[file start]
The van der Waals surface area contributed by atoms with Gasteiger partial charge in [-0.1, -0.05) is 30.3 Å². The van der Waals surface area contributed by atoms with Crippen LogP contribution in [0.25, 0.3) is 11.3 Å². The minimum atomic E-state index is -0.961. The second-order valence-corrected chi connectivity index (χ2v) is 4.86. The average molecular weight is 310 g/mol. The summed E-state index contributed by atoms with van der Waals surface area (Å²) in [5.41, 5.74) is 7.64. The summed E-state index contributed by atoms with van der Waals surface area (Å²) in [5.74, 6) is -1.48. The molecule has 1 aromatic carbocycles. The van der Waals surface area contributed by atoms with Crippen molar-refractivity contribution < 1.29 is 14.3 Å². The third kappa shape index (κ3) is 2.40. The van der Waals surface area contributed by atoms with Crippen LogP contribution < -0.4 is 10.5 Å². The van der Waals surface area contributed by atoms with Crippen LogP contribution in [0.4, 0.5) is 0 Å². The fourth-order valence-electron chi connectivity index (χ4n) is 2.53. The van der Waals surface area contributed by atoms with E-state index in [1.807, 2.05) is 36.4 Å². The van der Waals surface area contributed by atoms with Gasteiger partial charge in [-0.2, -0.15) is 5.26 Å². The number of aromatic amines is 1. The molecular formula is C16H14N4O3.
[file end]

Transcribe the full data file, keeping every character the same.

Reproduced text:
The van der Waals surface area contributed by atoms with Gasteiger partial charge in [-0.1, -0.05) is 30.3 Å². The van der Waals surface area contributed by atoms with Crippen LogP contribution in [0.25, 0.3) is 11.3 Å². The minimum atomic E-state index is -0.961. The second-order valence-corrected chi connectivity index (χ2v) is 4.86. The average molecular weight is 310 g/mol. The summed E-state index contributed by atoms with van der Waals surface area (Å²) in [5.41, 5.74) is 7.64. The summed E-state index contributed by atoms with van der Waals surface area (Å²) in [5.74, 6) is -1.48. The molecule has 1 aromatic carbocycles. The van der Waals surface area contributed by atoms with Crippen molar-refractivity contribution < 1.29 is 14.3 Å². The third kappa shape index (κ3) is 2.40. The van der Waals surface area contributed by atoms with Crippen LogP contribution < -0.4 is 10.5 Å². The van der Waals surface area contributed by atoms with Crippen LogP contribution in [0.4, 0.5) is 0 Å². The fourth-order valence-electron chi connectivity index (χ4n) is 2.53. The van der Waals surface area contributed by atoms with E-state index in [1.807, 2.05) is 36.4 Å². The van der Waals surface area contributed by atoms with Gasteiger partial charge in [-0.2, -0.15) is 5.26 Å². The number of aromatic amines is 1. The molecular formula is C16H14N4O3.